Longtime sparring partners Microsoft and Novell have joined forces in an agreement to make Windows and Linux operating systems work together better.
The collaboration agreement announced yesterday is set to run until 2012 and includes both technology and business elements, with the companies intending to build, market and support “a series of new solutions” to make their existing products more compatible.
The move is a significant milestone in bridging the gap between proprietary software — as represented by Microsoft –and the open source model, which Novell has championed for some time, particularly since its acquisition of SUSE Linux almost three years ago.
The surprise agreement could be interpreted as an acknowledgement by Microsoft that many organisations want to have the choice of using more than one operating system. At the press conference, Microsoft CEO Steve Ballmer seemed to suggest as much. “I certainly recognise that Linux plays an important role in the IT infrastructure of many of our customers, and will continue to play an important role. We have customers who use a mix of technologies to manage their businesses and they demand strong interoperability amongst all their systems.”
Under the terms of the deal, Microsoft will officially recommend SUSE Linux Enterprise for customers who want to run Windows and Linux solutions. It will distribute coupons for SUSE Linux Enterprise Server maintenance and support so that customers can benefit from the use of an interoperable version of Linux with patent coverage as well as the collaborative work between the two companies.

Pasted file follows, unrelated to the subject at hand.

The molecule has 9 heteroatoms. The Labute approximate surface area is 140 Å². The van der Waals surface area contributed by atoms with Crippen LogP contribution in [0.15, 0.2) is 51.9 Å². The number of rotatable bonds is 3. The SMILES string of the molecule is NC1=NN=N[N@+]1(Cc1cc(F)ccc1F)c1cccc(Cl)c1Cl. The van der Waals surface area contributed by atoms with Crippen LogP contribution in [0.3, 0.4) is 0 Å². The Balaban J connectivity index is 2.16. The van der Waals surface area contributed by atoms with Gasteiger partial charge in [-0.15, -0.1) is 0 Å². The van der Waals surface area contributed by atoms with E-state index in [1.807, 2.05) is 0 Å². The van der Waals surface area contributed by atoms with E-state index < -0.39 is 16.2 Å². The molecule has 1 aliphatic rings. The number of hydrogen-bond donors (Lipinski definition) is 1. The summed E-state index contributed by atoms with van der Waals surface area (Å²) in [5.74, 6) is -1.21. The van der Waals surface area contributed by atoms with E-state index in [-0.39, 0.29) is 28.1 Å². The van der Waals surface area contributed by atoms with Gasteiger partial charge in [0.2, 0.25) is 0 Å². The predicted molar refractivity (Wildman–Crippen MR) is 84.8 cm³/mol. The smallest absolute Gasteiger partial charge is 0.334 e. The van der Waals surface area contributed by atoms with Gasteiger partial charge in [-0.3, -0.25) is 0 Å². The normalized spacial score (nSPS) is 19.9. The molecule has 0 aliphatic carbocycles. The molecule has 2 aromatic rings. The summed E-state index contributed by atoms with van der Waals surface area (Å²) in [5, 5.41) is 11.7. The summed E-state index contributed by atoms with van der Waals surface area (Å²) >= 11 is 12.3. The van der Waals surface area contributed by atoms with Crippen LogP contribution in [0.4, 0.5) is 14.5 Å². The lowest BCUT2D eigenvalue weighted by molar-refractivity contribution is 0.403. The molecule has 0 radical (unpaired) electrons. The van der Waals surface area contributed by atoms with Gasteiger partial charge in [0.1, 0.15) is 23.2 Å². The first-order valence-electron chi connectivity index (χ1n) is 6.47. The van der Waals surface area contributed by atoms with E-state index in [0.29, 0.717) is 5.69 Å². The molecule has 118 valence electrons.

“Too often technology companies ask their customers to adapt to them. Today we are adapting to our customers,” added Ron Hovsepian, president and CEO of Novell. “Microsoft and Novell are enabling customers to take advantage of each other’s products where it makes sense in their enterprise infrastructure.”
He added: “We all know that Linux would continue to grow as a market segment with or without this deal. What this does is, this allows our customers to really focus on accelerating their growth and accelerating the opportunities associated with virtualisation, with the interoperability issues associated with many different aspects of what we’ve talked about.”
On the technology side, the deal has three main planks: virtualisation, web services and document format compatibility. Microsoft and Novell intend to jointly develop a virtualisation offering for Windows and SUSE Linux to allow administrators to manage servers more easily. The companies will also work on improving interoperability between Microsoft Active Directory and Novell eDirectory to help customers manage mixed IT environments more effectively. Thirdly, the software providers will work together on ways to let OpenOffice and Microsoft Office system users share documents and both will take steps to make translators available to improve interoperability between Open XML and OpenDocument formats.
Ballmer also noted that the agreement represents considerable progress around the area of intellectual property, as the open source and proprietary software models have historically had very different ways of handling patents because of the way in which the products are developed.
Microsoft is to work with Novell and actively contribute to several open source software projects. The world’s largest software company has undertaken not to assert its patents against individual noncommercial open source developers or against individual contributors to OpenSUSE.org whose code is included in the SUSE Linux Enterprise platform.
In a statement issued on foot of the agreement, several IT industry groups gave their blessing to the news, including the processor makers Intel and AMD, along with IBM, Dell, SAP and Open Source Development Labs.
By Gordon Smith